Shirt-Removing Celebration Costs Mekhissi-Benabbad Euro Steeple Title

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By David Monti, @d9monti
(c) 2014 Race Results Weekly, all rights reserved

ZÜRICH (14-Aug) — With 200 meters to go in the men’s steeplechase final at the 21st European Championships here tonight, Mahiedine Mekhissi-Benabbad had a comfortable lead.  The tall Frenchman, twice an Olympic silver medalist and the two-time defending champion at at these championships, simply needed to coast home to claim gold once again, a medal his team and fans were counting on.

But while exiting the final turn, Mekhissi-Benabbad suddenly ripped off his uniform top, placed it in his mouth, spread his arms, looked up at the crowd at the Letzigrund, and encouraged their cheers.  He cleared the final barrier with the uniform still in his mouth, and crossed the finish line first in 8:25.30.  Still shirtless, he then sprawled on the track on his back while his French teammate, Yoann Kowal, outsprinted Poland’s Krystian Zalewski to claim silver, 8:26.66 to 8:27.11.  Well back, Spain’s Ángel Mullera struggled mightily to finish fourth.

“Very, very happy,” Mullera said just after the race.  “No problem.”

Mullera is certainly happier now after being promoted to the bronze medal position after Mekhissi-Benabbad was stripped of his gold medal for his shirt-removing stunt.  Initially, the Frenchman was given a “yellow card” under IAAF rule 125.5 for unsportsmanlike conduct, a slap on the wrist which doesn’t change the order of finish.  Mekhissi-Benabbad even tweeted a selfie from under the stadium with Kowal and Zalewski to further celebrate his victory.

But the Spanish team filed a protest, and about an hour after the race Mekhissi-Benabbad was disqualified under IAAF rule 142.4c, which states that “an athlete failed to compete honestly with bona fide effort.”  The French team counter-protested, but the Jury of Appeal rejected that counter protest, and the disqualification was confirmed.

Mekhissi-Benabbad explained himself via his Facebook page.  He wrote, in part (in French with computer translation): “No one can remove me my victory and the sensation and felt absolute happiness in crossing the finish line. Sorry I thought just celebrated my victory as a football player, there’s no arrogance to my opponents and the public.”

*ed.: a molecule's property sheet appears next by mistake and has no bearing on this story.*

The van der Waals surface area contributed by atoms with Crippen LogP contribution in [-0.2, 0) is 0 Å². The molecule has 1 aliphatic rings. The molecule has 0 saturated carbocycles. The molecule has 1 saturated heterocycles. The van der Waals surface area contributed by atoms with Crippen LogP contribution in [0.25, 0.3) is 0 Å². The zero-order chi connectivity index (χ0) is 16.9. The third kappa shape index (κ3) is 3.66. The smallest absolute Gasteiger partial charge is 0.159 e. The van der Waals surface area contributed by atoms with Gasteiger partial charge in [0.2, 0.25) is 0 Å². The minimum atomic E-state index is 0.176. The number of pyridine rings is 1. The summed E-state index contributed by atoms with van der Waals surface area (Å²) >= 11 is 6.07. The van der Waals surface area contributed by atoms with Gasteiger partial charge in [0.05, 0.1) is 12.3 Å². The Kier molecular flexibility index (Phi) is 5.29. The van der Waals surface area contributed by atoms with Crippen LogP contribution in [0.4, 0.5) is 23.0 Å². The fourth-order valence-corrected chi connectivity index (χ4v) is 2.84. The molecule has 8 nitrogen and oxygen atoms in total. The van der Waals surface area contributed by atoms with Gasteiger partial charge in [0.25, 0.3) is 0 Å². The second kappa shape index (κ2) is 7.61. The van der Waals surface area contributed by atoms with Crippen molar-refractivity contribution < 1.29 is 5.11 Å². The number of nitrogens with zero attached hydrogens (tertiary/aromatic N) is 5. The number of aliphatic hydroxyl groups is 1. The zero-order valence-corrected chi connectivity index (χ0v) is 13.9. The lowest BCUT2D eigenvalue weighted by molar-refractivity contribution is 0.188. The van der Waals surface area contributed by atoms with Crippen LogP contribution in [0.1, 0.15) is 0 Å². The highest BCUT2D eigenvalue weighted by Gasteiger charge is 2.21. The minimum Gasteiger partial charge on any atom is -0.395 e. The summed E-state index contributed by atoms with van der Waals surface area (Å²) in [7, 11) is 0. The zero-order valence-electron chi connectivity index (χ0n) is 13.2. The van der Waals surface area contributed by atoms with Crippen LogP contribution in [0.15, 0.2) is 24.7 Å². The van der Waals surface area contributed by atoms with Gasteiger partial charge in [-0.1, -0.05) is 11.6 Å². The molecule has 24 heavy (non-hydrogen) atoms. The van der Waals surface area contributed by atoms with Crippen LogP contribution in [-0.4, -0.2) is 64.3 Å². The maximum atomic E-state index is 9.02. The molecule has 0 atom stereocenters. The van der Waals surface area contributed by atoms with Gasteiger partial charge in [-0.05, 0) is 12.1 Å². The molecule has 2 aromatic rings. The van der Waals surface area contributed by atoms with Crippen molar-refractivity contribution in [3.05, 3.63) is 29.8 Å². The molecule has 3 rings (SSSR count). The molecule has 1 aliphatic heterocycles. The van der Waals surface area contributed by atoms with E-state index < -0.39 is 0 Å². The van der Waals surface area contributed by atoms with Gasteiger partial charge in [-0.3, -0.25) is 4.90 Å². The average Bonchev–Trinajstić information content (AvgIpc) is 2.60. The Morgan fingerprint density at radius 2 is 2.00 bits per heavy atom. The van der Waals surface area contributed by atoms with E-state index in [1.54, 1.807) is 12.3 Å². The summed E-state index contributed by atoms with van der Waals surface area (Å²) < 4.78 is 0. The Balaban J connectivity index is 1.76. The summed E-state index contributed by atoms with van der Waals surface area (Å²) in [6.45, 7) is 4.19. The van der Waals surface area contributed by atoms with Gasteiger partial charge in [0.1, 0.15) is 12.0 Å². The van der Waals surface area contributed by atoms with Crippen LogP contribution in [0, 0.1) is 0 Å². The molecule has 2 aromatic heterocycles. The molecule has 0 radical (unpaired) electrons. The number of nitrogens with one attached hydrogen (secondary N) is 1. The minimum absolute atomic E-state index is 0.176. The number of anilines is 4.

Mekhissi-Benabbad had planned to double back in the 1500m (the preliminary round is tomorrow morning), but he said, again via social media, that now he probably wouldn’t.

Mahiedine Mekhissi-Benabbad of France clearing the final barrier of the steeplechase at the 2014 European Championships in Athletics. He finished first, but was later disqualified for removing his shirt in the final 100 meters (photo by Jane Monti for Race Results Weekly)

Mahiedine Mekhissi-Benabbad of France clearing the final barrier of the steeplechase at the 2014 European Championships in Athletics. He finished first, but was later disqualified for removing his shirt in the final 100 meters (photo by Jane Monti for Race Results Weekly)

“At the time it is, I don’t know if I’ll start in the 1500m tomorrow morning, I don’t have the morale. Whatever happens, I will respect the decision of the judges.”

Before the disqualification, Kowal was overjoyed with his silver medal.  He told IAAF interviewers “After the lap of honor I asked my girlfriend Marianne Coste to marry me and she said yes!”  He did not speak with the media after the disqualification.

In the other middle distance event contested here tonight, the women’s 800m semi-finals, Maryna Arzamasova of Belarus and Lynsey Sharp of Great Britain won their respective heats to advance to the final.  Arzamasova had the fastest time (2:00.36), but Sharp led her race from gun to tape, and looked unpressed.

“Yeah, I just felt really good,” said the 2014 Commonwealth Games silver medalist.  “Obviously, It wasn’t that fast a pace, which I was kind of surprised. I thought they might push it on.  But, I just sort of had to run my own race and just stay calm.”

Sharp’s teammate Jessica Judd also advanced, finishing third in the same heat.  She told reporters that the seven medals Britain had already earned here had given her an additional motivational jolt.

“I felt I had to come out and do my best because I couldn’t let the team down,” she said.


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